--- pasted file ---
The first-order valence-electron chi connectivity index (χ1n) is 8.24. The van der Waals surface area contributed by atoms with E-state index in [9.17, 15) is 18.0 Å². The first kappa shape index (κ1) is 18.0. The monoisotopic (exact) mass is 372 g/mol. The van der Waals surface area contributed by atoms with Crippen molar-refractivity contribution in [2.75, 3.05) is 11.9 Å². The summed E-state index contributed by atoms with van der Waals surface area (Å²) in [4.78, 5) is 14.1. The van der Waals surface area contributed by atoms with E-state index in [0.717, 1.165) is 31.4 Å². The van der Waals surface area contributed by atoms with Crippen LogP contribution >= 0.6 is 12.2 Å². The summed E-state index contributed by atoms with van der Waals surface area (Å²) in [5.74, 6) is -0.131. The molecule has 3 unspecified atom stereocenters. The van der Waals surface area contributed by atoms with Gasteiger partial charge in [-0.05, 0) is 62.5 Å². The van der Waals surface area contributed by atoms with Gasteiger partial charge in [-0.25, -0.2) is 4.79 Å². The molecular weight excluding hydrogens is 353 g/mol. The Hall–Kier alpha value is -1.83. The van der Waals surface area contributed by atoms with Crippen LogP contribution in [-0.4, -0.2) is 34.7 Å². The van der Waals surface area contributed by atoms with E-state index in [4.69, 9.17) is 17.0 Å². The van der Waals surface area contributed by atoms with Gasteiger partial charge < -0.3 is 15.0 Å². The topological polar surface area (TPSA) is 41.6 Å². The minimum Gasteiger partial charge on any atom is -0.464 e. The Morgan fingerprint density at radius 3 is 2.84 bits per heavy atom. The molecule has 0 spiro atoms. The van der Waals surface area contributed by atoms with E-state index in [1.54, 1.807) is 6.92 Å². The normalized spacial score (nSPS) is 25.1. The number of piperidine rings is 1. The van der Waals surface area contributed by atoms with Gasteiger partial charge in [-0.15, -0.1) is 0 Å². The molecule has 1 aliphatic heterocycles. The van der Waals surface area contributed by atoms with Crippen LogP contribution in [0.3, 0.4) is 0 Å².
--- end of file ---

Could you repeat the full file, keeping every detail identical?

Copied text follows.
The first-order valence-electron chi connectivity index (χ1n) is 8.24. The van der Waals surface area contributed by atoms with E-state index in [9.17, 15) is 18.0 Å². The first kappa shape index (κ1) is 18.0. The monoisotopic (exact) mass is 372 g/mol. The van der Waals surface area contributed by atoms with Crippen molar-refractivity contribution in [2.75, 3.05) is 11.9 Å². The summed E-state index contributed by atoms with van der Waals surface area (Å²) in [4.78, 5) is 14.1. The van der Waals surface area contributed by atoms with E-state index in [0.717, 1.165) is 31.4 Å². The van der Waals surface area contributed by atoms with Crippen LogP contribution >= 0.6 is 12.2 Å². The summed E-state index contributed by atoms with van der Waals surface area (Å²) in [5.74, 6) is -0.131. The molecule has 3 unspecified atom stereocenters. The van der Waals surface area contributed by atoms with Gasteiger partial charge in [-0.05, 0) is 62.5 Å². The van der Waals surface area contributed by atoms with Gasteiger partial charge in [-0.25, -0.2) is 4.79 Å². The molecular weight excluding hydrogens is 353 g/mol. The Hall–Kier alpha value is -1.83. The van der Waals surface area contributed by atoms with Crippen LogP contribution in [-0.4, -0.2) is 34.7 Å². The van der Waals surface area contributed by atoms with E-state index in [4.69, 9.17) is 17.0 Å². The van der Waals surface area contributed by atoms with Gasteiger partial charge < -0.3 is 15.0 Å². The topological polar surface area (TPSA) is 41.6 Å². The minimum Gasteiger partial charge on any atom is -0.464 e. The Morgan fingerprint density at radius 3 is 2.84 bits per heavy atom. The molecule has 0 spiro atoms. The van der Waals surface area contributed by atoms with E-state index in [1.54, 1.807) is 6.92 Å². The normalized spacial score (nSPS) is 25.1. The number of piperidine rings is 1. The van der Waals surface area contributed by atoms with Gasteiger partial charge in [-0.15, -0.1) is 0 Å². The molecule has 1 aliphatic heterocycles. The van der Waals surface area contributed by atoms with Crippen LogP contribution in [0.3, 0.4) is 0 Å².